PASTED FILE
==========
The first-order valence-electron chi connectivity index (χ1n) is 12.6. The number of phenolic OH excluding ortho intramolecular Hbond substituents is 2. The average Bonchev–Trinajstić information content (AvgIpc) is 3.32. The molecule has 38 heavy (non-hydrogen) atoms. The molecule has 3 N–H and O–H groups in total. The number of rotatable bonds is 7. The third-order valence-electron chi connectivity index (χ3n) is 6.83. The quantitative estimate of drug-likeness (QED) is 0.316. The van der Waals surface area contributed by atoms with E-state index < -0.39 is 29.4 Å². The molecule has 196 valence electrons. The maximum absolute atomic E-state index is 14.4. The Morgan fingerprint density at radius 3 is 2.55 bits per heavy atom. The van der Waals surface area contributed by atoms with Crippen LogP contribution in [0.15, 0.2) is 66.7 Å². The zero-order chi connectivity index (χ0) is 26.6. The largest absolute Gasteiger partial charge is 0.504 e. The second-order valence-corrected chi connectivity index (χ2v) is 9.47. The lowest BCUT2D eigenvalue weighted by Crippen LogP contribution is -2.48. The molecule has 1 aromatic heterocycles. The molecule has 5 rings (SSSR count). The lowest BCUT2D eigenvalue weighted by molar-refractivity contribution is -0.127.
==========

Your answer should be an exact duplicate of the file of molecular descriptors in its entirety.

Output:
The first-order valence-electron chi connectivity index (χ1n) is 12.6. The number of phenolic OH excluding ortho intramolecular Hbond substituents is 2. The average Bonchev–Trinajstić information content (AvgIpc) is 3.32. The molecule has 38 heavy (non-hydrogen) atoms. The molecule has 3 N–H and O–H groups in total. The number of rotatable bonds is 7. The third-order valence-electron chi connectivity index (χ3n) is 6.83. The quantitative estimate of drug-likeness (QED) is 0.316. The van der Waals surface area contributed by atoms with E-state index < -0.39 is 29.4 Å². The molecule has 196 valence electrons. The maximum absolute atomic E-state index is 14.4. The Morgan fingerprint density at radius 3 is 2.55 bits per heavy atom. The van der Waals surface area contributed by atoms with Crippen LogP contribution in [0.15, 0.2) is 66.7 Å². The zero-order chi connectivity index (χ0) is 26.6. The largest absolute Gasteiger partial charge is 0.504 e. The second-order valence-corrected chi connectivity index (χ2v) is 9.47. The lowest BCUT2D eigenvalue weighted by Crippen LogP contribution is -2.48. The molecule has 1 aromatic heterocycles. The molecule has 5 rings (SSSR count). The lowest BCUT2D eigenvalue weighted by molar-refractivity contribution is -0.127.